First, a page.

Lloyd Peterson didn’t set out to be a chicken tycoon, although his company was one of the pioneer chicken producers in Northwest Arkansas.

His real interest was genetics, and his goal was breeding a better chicken — one that could be sent to market at a full weight after a shorter growing period. He established the company’s breeding farm around 1950, and recruited experts from around the world. By decade’s end, the company introduced a breeding rooster known as the Peterson Male.

By 1994, the Peterson Male commanded 70 percent of the domestic market for breeders and 50 percent of the international market, according to a Northwest Arkansas Business Journal article.

Peterson Farms sold the Peterson Male line to Aviagen in 2010.

Haynes calls Lloyd Peterson a man of vision and determination.

Whatever needed to be done to make his vision a reality, Peterson “was going to get it done one way or another,” said Haynes, who had helped Vic Evans, Debra Evans’ former husband and ANB Financial’s board chairman, and ANB CEO Dan Dykema develop Bentonville’s Commerce Center in the late ‘90s.

When people willing to work at Peterson’s chicken plants in the 1940s and ‘50s were scarce, Haynes said, Peterson got approval from the tribal lands of eastern Oklahoma to send a fleet of buses there to take Native American workers to and from the plant each day.

And as the demand for Peterson Male chicks grew worldwide, Peterson built an airport with a 3,863-foot runway on the shore of Crystal Lake to get the days-old chicks to market.

“He started off with a plane that would seat maybe 10 to 12 people and would take off with nothing but 1,000 chicks in the plane with the pilot,” Haynes said.

 “I just thought that was amazing, just absolutely amazing, [Peterson’s ability] to figure out how to do something and then go do it.”


Banking on Development  

The bank originally known as Arkansas National Bank was formed after First Bank of Bentonville was purchased in 1993 by Worthen Banking Corp. First Bank officers Debra Jackson, Dan Dykema and Harry Brown left to form the new bank that evolved into ANB Financial.

As Northwest Arkansas’ population and economy boomed, the bank prospered. By the end of 2005, it had assets of more than $966 million.

By early 2007, ANB was ranked the fifth-largest bank charter in the state. But even as it was acquiring loan production services and expanding into other states, trouble was brewing.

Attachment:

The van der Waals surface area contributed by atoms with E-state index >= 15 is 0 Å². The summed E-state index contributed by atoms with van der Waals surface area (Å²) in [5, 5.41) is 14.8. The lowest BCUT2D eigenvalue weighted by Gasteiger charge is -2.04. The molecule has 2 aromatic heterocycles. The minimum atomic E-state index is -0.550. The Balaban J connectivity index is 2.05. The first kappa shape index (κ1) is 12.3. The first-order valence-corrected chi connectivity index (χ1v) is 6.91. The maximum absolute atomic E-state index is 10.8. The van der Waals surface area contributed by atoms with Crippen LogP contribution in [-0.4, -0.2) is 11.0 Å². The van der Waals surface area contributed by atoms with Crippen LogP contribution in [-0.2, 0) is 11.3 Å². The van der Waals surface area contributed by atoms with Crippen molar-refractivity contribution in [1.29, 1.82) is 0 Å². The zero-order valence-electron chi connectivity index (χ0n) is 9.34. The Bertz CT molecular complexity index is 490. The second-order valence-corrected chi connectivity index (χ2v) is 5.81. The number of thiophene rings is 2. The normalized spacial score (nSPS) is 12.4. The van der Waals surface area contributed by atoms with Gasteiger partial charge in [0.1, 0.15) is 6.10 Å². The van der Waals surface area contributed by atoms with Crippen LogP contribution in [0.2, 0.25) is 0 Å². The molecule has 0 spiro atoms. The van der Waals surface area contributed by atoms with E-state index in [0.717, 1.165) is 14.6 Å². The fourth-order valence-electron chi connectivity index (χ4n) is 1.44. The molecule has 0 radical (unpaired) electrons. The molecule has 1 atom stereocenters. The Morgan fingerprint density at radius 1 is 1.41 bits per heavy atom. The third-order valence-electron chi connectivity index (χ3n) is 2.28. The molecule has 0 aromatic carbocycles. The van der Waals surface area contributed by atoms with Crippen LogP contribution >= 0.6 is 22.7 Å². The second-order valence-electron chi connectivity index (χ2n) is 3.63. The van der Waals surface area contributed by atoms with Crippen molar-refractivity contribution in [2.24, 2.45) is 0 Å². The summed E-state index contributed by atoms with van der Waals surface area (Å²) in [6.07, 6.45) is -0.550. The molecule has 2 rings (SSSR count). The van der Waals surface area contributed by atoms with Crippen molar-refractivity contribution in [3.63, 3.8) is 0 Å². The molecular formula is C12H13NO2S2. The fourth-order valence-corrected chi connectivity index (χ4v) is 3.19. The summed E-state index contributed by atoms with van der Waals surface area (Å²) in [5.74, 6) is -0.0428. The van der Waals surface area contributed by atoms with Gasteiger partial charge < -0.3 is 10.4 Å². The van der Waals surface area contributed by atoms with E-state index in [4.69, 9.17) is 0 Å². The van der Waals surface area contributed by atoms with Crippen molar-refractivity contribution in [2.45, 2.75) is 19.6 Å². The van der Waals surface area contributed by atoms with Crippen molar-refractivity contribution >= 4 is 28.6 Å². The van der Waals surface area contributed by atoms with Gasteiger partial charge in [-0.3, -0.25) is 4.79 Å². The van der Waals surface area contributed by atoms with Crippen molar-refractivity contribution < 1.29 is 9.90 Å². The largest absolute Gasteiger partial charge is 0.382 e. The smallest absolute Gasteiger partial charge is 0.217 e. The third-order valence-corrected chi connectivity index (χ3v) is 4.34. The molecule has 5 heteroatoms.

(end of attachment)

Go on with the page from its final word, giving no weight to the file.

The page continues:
ANB finished 2007 with a loss of $120.4 million. The value of its nonperforming and past-due loans — mostly related to construction and land development — grew 545 percent in the year’s final quarter.

Also, about 85 percent of its year-end deposits were “brokered,” or purchased from other banks to fund its loan growth.

Already under sanctions from federal regulators, the death blow came May 9, 2008, when the FDIC shut it down.

The owners of Peterson Farms were the bank’s largest shareholders, collectively owning nearly 30 percent. Vic Evans owned 14.47 percent; Debra Evans owned 14.09 percent; and Blake Evans owned about 1.06 percent.

Vic and Blake Evans were also bank directors.

That July, former employees filed a class-action suit in federal court against the holding company, directors and trustees of its employee stock ownership plan. The workers had held about 18.03 percent of the bank’s shares in the plan.

The suit said the defendants “knew or should have known that the stock was an imprudent investment because ANB Financial was engaged in unsafe and unsound banking practices” and misrepresented the value of the stock to employees.

A settlement signed last October established a $2 million fund to pay the plaintiffs’ court costs and other fees, with the rest to go into the employee plan. In return, the plaintiffs released all claims against the defendants.


More Banking Woes

In November, the FDIC ordered Decatur State Bank to reserve an additional $6.13 million to cover possible loan losses and shore up its capital.